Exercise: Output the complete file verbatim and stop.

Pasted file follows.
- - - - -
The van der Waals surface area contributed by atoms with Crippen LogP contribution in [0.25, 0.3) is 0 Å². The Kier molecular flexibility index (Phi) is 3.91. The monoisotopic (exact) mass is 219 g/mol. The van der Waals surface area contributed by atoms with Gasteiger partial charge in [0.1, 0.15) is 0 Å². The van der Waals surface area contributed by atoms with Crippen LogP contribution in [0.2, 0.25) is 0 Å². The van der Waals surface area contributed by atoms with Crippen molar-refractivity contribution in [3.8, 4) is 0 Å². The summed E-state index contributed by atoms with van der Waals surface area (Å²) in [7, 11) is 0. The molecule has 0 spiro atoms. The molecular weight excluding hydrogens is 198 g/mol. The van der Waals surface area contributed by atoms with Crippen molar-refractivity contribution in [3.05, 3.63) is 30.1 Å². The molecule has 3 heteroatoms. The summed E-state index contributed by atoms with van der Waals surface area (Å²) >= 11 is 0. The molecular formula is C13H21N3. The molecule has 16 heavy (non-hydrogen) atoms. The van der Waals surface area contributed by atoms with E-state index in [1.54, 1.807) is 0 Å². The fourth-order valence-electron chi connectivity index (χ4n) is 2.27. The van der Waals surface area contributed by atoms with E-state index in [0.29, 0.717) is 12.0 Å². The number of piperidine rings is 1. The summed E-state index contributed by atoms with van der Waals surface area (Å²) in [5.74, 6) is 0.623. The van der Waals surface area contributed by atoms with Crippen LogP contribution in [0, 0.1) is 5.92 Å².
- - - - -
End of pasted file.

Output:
The van der Waals surface area contributed by atoms with Crippen LogP contribution in [0.25, 0.3) is 0 Å². The Kier molecular flexibility index (Phi) is 3.91. The monoisotopic (exact) mass is 219 g/mol. The van der Waals surface area contributed by atoms with Gasteiger partial charge in [0.1, 0.15) is 0 Å². The van der Waals surface area contributed by atoms with Crippen LogP contribution in [0.2, 0.25) is 0 Å². The van der Waals surface area contributed by atoms with Crippen molar-refractivity contribution in [3.8, 4) is 0 Å². The summed E-state index contributed by atoms with van der Waals surface area (Å²) in [7, 11) is 0. The molecule has 0 spiro atoms. The molecular weight excluding hydrogens is 198 g/mol. The van der Waals surface area contributed by atoms with Crippen molar-refractivity contribution in [3.05, 3.63) is 30.1 Å². The molecule has 3 heteroatoms. The summed E-state index contributed by atoms with van der Waals surface area (Å²) >= 11 is 0. The molecular formula is C13H21N3. The molecule has 16 heavy (non-hydrogen) atoms. The van der Waals surface area contributed by atoms with E-state index in [1.54, 1.807) is 0 Å². The fourth-order valence-electron chi connectivity index (χ4n) is 2.27. The van der Waals surface area contributed by atoms with E-state index in [0.29, 0.717) is 12.0 Å². The number of piperidine rings is 1. The summed E-state index contributed by atoms with van der Waals surface area (Å²) in [5.74, 6) is 0.623. The van der Waals surface area contributed by atoms with Crippen LogP contribution in [0, 0.1) is 5.92 Å².